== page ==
24 June 2015

A progressive learning approach for my toddler's first school year

They said learning starts at home. But what if your home does not provide enough engaging stimulation for your child to learn?

Send them to a learning center.

I did not want to be the parent who pushes their offspring to do a task when the child is clearly not ready. In Riley's case, he had a previous exposure to school playgroups. Last year, he regularly went to 'school' every Saturday and was exposed to the teacher-student setting. When the summer class ended, his mind was still set on going back to the school. Maybe it stuck since the school was inside the mall.

Since we have decided to send him to school despite him being less than three years old, we are faced with another crucial decision. Which school do we send him to? Choosing the right preschool for him was a challenge. We wanted the school to be near our house, affordable tuition fees, have a low teacher-student ratio, and with a good learning environment.

There were a lot of good Montessori schools near our village but the tuition was astronomical for Nursery level and travel time was around 30 minutes. I was disheartened because I wanted Riley to experience learning that way. I have read about Maria Montessori and her philosophy of giving the child independence to learn what he/she wants (within limits). "The Montessori method of teaching aims for the fullest possible development of the whole child, ultimately preparing him for life's many rich experiences." (source)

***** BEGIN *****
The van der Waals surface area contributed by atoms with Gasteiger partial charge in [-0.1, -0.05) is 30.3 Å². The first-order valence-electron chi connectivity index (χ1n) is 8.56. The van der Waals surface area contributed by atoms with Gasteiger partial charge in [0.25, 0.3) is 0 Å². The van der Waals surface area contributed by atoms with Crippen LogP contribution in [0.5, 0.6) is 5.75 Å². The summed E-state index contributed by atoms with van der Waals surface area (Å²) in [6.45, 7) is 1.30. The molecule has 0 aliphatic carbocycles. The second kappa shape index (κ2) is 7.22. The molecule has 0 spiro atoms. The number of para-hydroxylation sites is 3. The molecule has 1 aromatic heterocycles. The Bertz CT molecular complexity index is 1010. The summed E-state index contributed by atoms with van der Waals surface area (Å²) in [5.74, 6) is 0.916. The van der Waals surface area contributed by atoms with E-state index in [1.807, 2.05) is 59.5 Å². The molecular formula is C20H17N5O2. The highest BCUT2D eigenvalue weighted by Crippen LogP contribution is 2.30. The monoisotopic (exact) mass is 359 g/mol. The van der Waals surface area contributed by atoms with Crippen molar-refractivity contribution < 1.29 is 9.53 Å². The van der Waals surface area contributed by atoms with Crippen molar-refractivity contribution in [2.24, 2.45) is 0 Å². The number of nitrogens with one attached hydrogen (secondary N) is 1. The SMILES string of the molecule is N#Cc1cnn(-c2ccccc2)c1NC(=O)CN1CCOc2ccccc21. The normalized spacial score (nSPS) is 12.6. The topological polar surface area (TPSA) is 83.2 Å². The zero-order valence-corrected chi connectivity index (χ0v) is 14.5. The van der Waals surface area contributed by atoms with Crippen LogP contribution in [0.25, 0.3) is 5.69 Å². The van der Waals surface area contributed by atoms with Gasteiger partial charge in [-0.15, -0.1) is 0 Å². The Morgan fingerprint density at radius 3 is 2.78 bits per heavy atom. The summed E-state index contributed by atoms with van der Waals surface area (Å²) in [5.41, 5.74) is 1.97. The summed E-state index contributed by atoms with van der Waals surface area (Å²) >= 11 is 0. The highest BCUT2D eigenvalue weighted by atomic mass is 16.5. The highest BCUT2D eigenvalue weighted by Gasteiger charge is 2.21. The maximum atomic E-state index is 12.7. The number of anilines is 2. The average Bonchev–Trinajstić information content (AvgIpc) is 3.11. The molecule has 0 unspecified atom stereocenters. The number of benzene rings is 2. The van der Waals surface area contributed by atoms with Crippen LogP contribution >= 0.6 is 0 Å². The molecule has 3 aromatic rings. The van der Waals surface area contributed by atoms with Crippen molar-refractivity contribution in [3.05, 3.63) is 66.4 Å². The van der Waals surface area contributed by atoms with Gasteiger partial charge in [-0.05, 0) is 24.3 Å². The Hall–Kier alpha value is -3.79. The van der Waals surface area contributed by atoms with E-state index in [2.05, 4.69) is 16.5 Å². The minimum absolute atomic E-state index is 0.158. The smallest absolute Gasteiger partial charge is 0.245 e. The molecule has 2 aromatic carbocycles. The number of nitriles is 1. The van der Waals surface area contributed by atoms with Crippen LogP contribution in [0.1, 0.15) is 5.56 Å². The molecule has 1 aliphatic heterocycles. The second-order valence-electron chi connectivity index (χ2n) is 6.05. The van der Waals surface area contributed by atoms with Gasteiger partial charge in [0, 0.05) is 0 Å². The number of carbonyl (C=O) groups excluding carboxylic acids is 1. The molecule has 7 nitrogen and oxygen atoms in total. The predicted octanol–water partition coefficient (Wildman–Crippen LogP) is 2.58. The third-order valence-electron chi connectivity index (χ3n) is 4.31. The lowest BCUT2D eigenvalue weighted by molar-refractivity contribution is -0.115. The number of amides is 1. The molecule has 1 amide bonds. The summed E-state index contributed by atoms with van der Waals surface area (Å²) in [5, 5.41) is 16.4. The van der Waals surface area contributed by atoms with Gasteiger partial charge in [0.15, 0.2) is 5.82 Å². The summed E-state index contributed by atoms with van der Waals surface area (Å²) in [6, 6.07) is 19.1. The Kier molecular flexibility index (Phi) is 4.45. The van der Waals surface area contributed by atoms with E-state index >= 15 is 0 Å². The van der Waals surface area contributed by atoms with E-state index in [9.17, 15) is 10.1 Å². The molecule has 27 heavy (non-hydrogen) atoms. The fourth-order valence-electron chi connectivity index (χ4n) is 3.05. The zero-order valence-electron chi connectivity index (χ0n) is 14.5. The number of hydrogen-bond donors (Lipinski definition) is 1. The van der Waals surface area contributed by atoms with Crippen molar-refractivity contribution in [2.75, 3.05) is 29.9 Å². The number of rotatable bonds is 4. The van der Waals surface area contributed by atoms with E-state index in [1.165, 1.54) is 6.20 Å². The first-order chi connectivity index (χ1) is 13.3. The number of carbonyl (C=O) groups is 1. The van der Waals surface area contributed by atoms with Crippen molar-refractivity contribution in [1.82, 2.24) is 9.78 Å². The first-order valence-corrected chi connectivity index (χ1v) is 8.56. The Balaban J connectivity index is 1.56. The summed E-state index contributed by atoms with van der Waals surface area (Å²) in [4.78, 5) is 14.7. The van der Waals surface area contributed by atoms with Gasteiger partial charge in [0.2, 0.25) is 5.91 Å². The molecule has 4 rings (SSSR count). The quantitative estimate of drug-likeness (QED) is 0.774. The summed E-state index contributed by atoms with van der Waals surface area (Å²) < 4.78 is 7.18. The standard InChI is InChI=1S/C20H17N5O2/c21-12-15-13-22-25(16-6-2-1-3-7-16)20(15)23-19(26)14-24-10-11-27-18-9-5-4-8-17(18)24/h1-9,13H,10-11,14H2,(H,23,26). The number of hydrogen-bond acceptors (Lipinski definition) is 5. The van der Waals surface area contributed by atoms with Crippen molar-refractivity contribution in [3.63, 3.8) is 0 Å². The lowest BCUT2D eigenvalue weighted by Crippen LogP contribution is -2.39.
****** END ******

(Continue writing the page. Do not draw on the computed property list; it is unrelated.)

I have heard of stories where the toddler was forced (strapped down by the arms of a grown-up) to sit down on their chair for an hour everyday until they obeyed on their own. This is not acceptable for me. These type of experience will traumatize the child. Hearing about it traumatized me!

Luckily, we found a progressive school inside our village (5 minutes away from our house). I have not heard about progressive learning prior to discovering this school. Upon reading about their approach to learning, I am full on-board the progressive train. I found this local website that gives you detailed information on progressive learning. In a nutshell, they encourage "learning by doing" and claims that children learn best when they pursue their own interest. They let the children play while injecting knowledge in an experiential way. For example, they are doing arts & crafts where the kids are making a face using different shapes. Here they introduce the basic shapes (circles, triangles, squares) while having fun making a goofy looking face.

“The actual interests of the child must be discovered if the significance and worth of his life is to be taken into account and full development achieved. Each subject must fulfill present needs of growing children . . . The business of education is not, for the presumable usefulness of his future, to rob the child of the intrinsic joy of childhood involved in living each single day,” ~ John Dewey

After being briefed by the teacher, I have learned that they do not give assignments, they give student assessments (or progress reports) instead of the typical grading system, and the thing I like the most is that they adjust what they teach your child depending on his/her skill set. Riley has a well-developed language and motor skills but his social skills need more work. Although he can converse with you, recite the ABCs and count 1 to 20, he needs coaxing to share and mingle with new people.

It has been a week since school started so it is still too early to say if it was a good decision to send him to school this early. He is only in school two hours a day, Monday to Friday.

And yes, we are currently dealing with separation anxiety. More on that in the coming weeks.

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